Issue 16 - JUNE 2024

Our quarterly Business Intelligence Bulletin brings you links to research studies, industry statistics, trends, policy development, and other resources of interest to Ontario’s creative industries.

Program Announcements

The 2024-25 Business Intelligence Program has one final deadline for this year:
August 6, 2024.
The current guidelines can be found on our website reflecting the 2024-25 deadlines. These should be reviewed before completing your application.

Note: Please note that we have added two questions about the use of Artificial Intelligence technology in our applications. This includes disclosing the use of AI to prepare content for the application form and supporting documents, as well as any anticipated AI use during the course of the proposed project.

Enquiries regarding the program should be directed to:

The next deadline will be at 5:00 p.m., ET, on:
Tuesday, August 6, 2024

Recent Reports funded by Ontario Creates

Attracting Film Productions to Small Town Ontario

This report from the South Georgian Bay Media Association explores what steps can be taken to increase film production in Ontario’s small towns. Specifically looking at small towns within a 250 km radius of the Greater Toronto Area, the report examines how rural film production can synergize with the local tourism sector and achieve added economic impacts. The findings include recommendations that contribute to increasing local film productions, filming infrastructure, workforce training and capacity.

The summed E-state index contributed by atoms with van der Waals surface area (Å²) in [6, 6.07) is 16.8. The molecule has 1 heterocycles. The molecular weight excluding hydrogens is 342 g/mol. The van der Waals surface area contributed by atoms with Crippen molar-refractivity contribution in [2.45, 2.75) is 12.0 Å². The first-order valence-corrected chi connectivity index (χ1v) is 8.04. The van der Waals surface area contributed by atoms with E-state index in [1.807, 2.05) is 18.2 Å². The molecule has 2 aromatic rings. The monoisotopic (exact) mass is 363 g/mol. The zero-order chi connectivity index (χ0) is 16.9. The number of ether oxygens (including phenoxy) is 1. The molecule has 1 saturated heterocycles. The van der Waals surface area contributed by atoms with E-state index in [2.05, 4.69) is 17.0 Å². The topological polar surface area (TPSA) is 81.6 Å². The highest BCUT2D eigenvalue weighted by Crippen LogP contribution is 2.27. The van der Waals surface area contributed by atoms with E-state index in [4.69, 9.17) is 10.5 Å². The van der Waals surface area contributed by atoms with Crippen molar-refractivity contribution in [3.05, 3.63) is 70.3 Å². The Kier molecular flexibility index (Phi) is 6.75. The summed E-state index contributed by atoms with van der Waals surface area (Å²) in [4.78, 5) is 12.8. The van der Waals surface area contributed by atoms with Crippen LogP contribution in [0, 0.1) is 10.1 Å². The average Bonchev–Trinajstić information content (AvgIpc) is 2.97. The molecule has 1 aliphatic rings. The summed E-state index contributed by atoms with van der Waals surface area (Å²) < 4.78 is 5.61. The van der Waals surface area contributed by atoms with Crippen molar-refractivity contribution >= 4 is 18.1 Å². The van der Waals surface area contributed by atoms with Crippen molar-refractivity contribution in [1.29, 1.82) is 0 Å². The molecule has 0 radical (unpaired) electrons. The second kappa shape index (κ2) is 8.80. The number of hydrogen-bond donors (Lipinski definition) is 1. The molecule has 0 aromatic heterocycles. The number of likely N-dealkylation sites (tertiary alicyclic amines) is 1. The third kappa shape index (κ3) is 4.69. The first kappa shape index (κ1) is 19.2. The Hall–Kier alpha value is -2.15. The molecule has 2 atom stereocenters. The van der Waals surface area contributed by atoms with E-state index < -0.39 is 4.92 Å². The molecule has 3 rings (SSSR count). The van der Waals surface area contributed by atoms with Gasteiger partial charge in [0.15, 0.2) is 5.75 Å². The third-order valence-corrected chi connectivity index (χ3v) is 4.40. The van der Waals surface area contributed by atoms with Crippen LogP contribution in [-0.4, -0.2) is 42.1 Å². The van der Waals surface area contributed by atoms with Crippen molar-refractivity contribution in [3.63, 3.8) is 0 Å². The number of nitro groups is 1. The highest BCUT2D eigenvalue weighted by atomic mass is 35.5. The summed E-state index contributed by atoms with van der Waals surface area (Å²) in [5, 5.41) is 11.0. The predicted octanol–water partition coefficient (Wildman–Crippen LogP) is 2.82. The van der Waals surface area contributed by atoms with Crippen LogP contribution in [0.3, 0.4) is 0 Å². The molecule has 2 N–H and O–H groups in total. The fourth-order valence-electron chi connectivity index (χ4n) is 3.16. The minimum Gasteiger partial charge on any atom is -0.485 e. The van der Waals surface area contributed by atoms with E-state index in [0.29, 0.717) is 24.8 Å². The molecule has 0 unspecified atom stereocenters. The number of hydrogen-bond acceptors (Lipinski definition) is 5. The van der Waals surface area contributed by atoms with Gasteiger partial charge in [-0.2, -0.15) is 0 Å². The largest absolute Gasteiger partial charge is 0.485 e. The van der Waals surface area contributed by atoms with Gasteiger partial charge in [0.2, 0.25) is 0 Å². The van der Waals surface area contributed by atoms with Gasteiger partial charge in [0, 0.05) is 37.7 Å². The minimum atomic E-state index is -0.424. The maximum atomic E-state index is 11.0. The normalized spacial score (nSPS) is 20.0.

Northern Ontario Workforce Assessment and Studio Infrastructure Report 

This study takes an in-depth look into the current record high levels of production activity in Northern Ontario, assesses the current state of the region’s production crew workforce, measures labour market gaps in the current workforce and reviews methods to address any of the gaps identified and maps available workforce development programs. Additionally, the study provides detailed analyses of planned production studios in Northern Ontario.


DOC Institute’s Breakthrough 20 Year Research Report 

DOC Institute, an initiative of the Ontario chapter of the Documentary Organization of Canada, created the first iteration of its Breakthrough mentorship program in 2005. The program was designed to assist emerging filmmakers forge meaningful connections and skills in the documentary industry. Two decades later, the program has seen over 120 participants. In 2023, the institute performed a comprehensive review of their programming to both quantify the impact the program has had, and also learn tangible lessons which can be applied to other creative sector professional development training programs. Additionally, the data gathered provides a snapshot of those working in the documentary world.



View all reports



In February, Ontario Creates organized a Workforce Symposium bringing key decision-makers and leading experts from across Ontario’s dynamic creative industries to strategize the first steps for multi-phase workforce development strategy, including exploring:

Close to 100 stakeholders attended. The programming included an opening panel with the Indigenous Screen Office discussing on-set training initiatives, facilitated breakout sessions exploring key topics, a Gen Z + Emerging Professionals Panel, and a musical performance by Ontario Creates-supported artist AHI.

Feedback provided by attendees will help to inform the development of Ontario Creates’ own workforce development strategy.


Statistics Canada released the National culture indicators, fourth quarter 2023 (October – December 2023) in April 2024. This quarterly update provides national-level data on culture GDP, output and jobs from a product perspective. Notably, in Q4 2023, nominal culture GDP grew by 0.5%, driven primarily by price increases across the economy. With regard to sector-specific GDP trends, the data indicates that the book publishing industry saw a 2% GDP increase in Q4 2023, the film and video industry experienced a 5% decline (due to strike impacts), and sound recording industry increased by 1%. The GDP of both the periodical and interactive digital media industry remained unchanged for Q4 2023.